1. More than 1 in 5 Americans say replacing every member of Congress and starting fresh is the best way to fix Congress.
"One in seven (14%) say bipartisan cooperation is the ticket to fixing Congress. About one in 10 (9%) want to "make members accountable to people, not their own agendas," an umbrella category that includes specific reforms such as limiting the number of recesses Congress takes, ending gerrymandering, or requiring balanced budgets. Another 11% favor enacting term limits or shorter terms, an action Congress could take if it were willing."
Congress' approval rating lingers at low levels. Many Americans are frustrated, but they are not sure how to fix a system they believe is rigged to favor incumbents. Maybe Gallup should have asked about election and redistricting reform.
2. Trial over Texas redistricting maps opened on Monday.
"The case, which opened before a three-judge federal court panel in San Antonio, concerns electoral districts drawn in 2011 for U.S. House elections, as well as voting maps for the state House. It could also have national implications — the Justice Department has joined and is arguing that the Voting Rights Act should still apply to Texas despite a recent Supreme Court ruling weakening many of its key portions."
The DOJ argues that the redistricting maps drawn under a Republican super-majority in the Texas Legislature in 2011 intentionally marginalize the minority vote to maintain the GOP's hold on the legislative branch. As the growing minority voting bloc tends to vote Democratic, it would be in the party's interest to contain this vote as much as possible.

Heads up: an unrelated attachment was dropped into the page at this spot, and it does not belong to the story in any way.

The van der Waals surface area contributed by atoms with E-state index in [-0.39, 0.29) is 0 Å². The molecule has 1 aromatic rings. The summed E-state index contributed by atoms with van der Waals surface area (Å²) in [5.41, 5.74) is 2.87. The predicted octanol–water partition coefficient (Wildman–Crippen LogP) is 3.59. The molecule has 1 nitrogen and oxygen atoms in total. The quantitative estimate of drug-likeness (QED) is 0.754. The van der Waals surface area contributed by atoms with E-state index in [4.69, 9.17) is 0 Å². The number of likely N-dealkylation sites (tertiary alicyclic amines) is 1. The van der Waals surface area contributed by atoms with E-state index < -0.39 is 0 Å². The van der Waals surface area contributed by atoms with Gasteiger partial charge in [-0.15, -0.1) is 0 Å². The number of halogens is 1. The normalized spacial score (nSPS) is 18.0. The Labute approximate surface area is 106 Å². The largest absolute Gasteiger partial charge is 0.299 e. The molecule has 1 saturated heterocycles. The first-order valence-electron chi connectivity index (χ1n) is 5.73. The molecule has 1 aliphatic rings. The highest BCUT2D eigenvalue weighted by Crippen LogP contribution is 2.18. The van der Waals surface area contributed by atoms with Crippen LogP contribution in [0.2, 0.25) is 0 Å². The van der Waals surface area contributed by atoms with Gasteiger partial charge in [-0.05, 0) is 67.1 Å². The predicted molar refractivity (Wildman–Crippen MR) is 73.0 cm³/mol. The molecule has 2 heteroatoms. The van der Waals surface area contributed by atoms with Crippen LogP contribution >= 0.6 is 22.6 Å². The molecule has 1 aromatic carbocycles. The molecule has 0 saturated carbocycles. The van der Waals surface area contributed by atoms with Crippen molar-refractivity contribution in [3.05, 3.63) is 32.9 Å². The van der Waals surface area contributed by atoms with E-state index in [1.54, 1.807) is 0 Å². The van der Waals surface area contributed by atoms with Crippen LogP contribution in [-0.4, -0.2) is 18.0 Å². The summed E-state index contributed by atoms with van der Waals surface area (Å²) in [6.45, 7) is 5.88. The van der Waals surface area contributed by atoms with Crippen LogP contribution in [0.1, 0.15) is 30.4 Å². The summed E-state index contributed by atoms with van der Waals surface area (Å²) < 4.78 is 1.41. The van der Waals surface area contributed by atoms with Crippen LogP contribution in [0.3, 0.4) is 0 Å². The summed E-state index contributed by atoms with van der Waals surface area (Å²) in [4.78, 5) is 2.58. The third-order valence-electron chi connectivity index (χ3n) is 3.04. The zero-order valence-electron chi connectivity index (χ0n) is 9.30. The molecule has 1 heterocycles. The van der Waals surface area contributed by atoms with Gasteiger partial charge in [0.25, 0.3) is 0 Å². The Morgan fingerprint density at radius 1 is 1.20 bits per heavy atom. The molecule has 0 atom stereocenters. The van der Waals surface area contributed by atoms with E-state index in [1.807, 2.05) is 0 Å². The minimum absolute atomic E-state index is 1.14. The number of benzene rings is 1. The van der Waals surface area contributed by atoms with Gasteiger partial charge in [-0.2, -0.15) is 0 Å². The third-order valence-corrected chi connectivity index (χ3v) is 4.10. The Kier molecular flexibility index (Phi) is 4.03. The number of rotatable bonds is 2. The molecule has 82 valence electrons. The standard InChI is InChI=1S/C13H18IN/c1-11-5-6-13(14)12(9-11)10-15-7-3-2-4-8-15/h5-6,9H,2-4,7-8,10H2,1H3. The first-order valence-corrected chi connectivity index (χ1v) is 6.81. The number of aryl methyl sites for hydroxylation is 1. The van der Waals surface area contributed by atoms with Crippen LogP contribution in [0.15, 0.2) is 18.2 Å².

3. Federal court rules that minor parties can challenge Penn. law requiring they pay major-party legal fees when their ballot status is challenged in court.
"For more than 70 years, state law has allowed major parties to intimidate other parties by suing them, claiming their qualifying signatures are invalid. Furthermore, the third parties are liable for legal costs of defending their petitions. That has caused third-party politicians to pull out of races at the first sign of litigation from Pennsylvania’s Democratic and Republican parties."
The struggle to pay legal fees is enough to keep third party candidates from running for office. The Constitution, Green, and Libertarian parties are challenging the law, which was passed in 1937.
4. The White House has told Congress to keep its hands off D.C. and the city's new law decriminalizing a small amount of marijuana.
"Buried in a broadly worded veto threat of the Financial Services appropriations bill, the administration said Monday it “strongly opposes” language restricting the District’s ability to spend its own money on a host of issues, including implementing marijuana policy and abortions."
President Obama is committed to his "turn a blind eye" approach to states and local municipalities that pass laws legalizing or decriminalizing marijuana. It will be interesting to see how Congress will react with so many issues at play here, including a city's ability to pass its own laws and spend public money how it sees fit.
5. Six Californias plans to submit 1.3 million signatures on Tuesday to qualify for November ballot.
"If every signature were valid, that would mean one in about every 30 Californians is ready to cleft America’s most populous state into sixths—or at least vote on the issue in two years. The borders would be established along county lines outlined in the proposal, creating the states of Jefferson, North California, Silicon Valley, Central California, West California and South California."
State officials need to deem 807,615 of these signatures as valid for it to qualify for the general election. Even if all of the signatures gathered are approved, which odds are not all of them will be, the initiative is still a long-shot.